Concerns Raised Today

Based on the feedback from various city departments in the limited time allotted for today’s discussion, the bill raises a myriad of logistic concerns, such as licensing fees, enforcement, zoning, health issues, etc.  Is there a licensing fee? If so, how much? Is it enough to cover costs of enforcement? Who enforces it? How will it be enforced? How many hens are allowed? How close can coops be to water, streets, neighbors, etc.  Should it be introduced on a limited trial basis? As these details are addressed, the final bill may be quite different from the one being filed tomorrow.  But it’s a start – a very good start.  Hats off to Lauren Trad, the Hens in Jax team, Council members Don Redman & Doyle Carter and hundreds of supporters for taking the movement this far!!! It’s been a long, arduous effort.

Happy backyard hen

Sustainable gardeners love their backyard hens. They provide organic pest control, fertilizer and fresh eggs!

What The Proposed Bill Covers

As currently written, the bill legalizes four hens in ALL residential areas – except where superseded by Home Owner Association and other neighborhood regulations. This is a welcomed change for many hen-supporting neighborhoods like Springfield and Riverside that were left out in previous versions specifying low density (RLD) zones only.  The bill sill outlaws roosters, free ranging and backyard slaughtering.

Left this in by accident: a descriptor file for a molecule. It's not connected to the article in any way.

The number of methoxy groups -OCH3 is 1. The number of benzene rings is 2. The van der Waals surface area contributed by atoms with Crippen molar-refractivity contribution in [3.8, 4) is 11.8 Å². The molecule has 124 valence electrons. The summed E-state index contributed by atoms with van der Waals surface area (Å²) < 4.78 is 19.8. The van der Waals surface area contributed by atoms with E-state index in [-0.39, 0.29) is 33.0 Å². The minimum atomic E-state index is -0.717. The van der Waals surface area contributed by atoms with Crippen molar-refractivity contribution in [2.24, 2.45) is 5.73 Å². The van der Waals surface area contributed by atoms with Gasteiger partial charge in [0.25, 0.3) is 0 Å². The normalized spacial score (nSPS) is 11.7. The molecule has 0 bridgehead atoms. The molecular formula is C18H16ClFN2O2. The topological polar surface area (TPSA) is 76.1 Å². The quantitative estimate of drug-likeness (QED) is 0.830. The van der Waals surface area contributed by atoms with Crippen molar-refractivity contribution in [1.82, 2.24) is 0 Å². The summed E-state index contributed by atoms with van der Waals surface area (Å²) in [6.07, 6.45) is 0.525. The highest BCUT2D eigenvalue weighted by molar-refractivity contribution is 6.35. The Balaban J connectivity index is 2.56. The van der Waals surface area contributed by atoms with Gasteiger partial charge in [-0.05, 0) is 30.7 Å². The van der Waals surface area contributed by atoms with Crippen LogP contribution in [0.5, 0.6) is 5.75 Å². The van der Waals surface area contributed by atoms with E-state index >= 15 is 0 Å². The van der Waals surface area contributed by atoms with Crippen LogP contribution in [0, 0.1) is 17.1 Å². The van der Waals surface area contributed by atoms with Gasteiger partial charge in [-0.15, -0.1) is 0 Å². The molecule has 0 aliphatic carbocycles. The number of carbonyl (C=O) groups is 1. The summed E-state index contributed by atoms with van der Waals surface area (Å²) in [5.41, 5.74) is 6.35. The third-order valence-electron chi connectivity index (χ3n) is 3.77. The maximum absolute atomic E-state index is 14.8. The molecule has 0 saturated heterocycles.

Your Support Is Needed Now More Than Ever!

If this bill has any chance of passing, I personally believe it requires even greater organization, communication and unity from supporters. The many concerns raised today are just the tip of the iceberg as this bill works it way through City Hall.  We need a clear, unified strategy for upcoming Public Hearings. I suggest we get together in person to develop a strong, solid game plan. We could list all possible concerns, then prepare and rehearse short, clear responses for each. Speakers typically have three minutes at the podium.  Let’s choose teams of people who can clearly express the many supportive points so we use our Public Hearing time wisely. If anyone has a better strategy, please share it! This grassroots movement has come too far to fade out now. Anyone have a venue big enough to host several hundred people?